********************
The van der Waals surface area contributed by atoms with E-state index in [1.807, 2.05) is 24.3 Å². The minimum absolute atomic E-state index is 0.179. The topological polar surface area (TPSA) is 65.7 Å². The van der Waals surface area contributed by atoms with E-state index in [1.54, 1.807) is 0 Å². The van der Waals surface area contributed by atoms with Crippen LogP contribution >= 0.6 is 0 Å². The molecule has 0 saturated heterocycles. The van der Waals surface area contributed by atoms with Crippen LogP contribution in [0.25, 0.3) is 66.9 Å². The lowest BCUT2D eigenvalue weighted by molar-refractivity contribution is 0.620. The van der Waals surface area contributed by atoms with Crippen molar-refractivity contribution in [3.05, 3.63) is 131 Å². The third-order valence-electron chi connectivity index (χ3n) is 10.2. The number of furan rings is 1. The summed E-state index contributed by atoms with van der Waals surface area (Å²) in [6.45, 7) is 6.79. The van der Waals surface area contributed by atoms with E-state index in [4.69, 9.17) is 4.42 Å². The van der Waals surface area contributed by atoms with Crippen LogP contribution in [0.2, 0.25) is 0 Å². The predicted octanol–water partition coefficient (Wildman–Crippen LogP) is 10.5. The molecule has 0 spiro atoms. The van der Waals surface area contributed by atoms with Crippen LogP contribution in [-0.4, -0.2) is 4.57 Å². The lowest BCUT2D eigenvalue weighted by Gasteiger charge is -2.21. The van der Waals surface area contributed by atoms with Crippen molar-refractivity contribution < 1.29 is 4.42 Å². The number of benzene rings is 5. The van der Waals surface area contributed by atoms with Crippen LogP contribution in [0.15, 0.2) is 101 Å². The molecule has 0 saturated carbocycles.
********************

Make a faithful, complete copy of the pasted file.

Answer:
The van der Waals surface area contributed by atoms with E-state index in [1.807, 2.05) is 24.3 Å². The minimum absolute atomic E-state index is 0.179. The topological polar surface area (TPSA) is 65.7 Å². The van der Waals surface area contributed by atoms with E-state index in [1.54, 1.807) is 0 Å². The van der Waals surface area contributed by atoms with Crippen LogP contribution >= 0.6 is 0 Å². The molecule has 0 saturated heterocycles. The van der Waals surface area contributed by atoms with Crippen LogP contribution in [0.25, 0.3) is 66.9 Å². The lowest BCUT2D eigenvalue weighted by molar-refractivity contribution is 0.620. The van der Waals surface area contributed by atoms with Crippen molar-refractivity contribution in [3.05, 3.63) is 131 Å². The third-order valence-electron chi connectivity index (χ3n) is 10.2. The number of furan rings is 1. The summed E-state index contributed by atoms with van der Waals surface area (Å²) in [6.45, 7) is 6.79. The van der Waals surface area contributed by atoms with E-state index in [4.69, 9.17) is 4.42 Å². The van der Waals surface area contributed by atoms with Crippen LogP contribution in [0.2, 0.25) is 0 Å². The predicted octanol–water partition coefficient (Wildman–Crippen LogP) is 10.5. The molecule has 0 spiro atoms. The van der Waals surface area contributed by atoms with Crippen LogP contribution in [-0.4, -0.2) is 4.57 Å². The lowest BCUT2D eigenvalue weighted by Gasteiger charge is -2.21. The van der Waals surface area contributed by atoms with Crippen molar-refractivity contribution < 1.29 is 4.42 Å². The number of benzene rings is 5. The van der Waals surface area contributed by atoms with Crippen LogP contribution in [0.15, 0.2) is 101 Å². The molecule has 0 saturated carbocycles.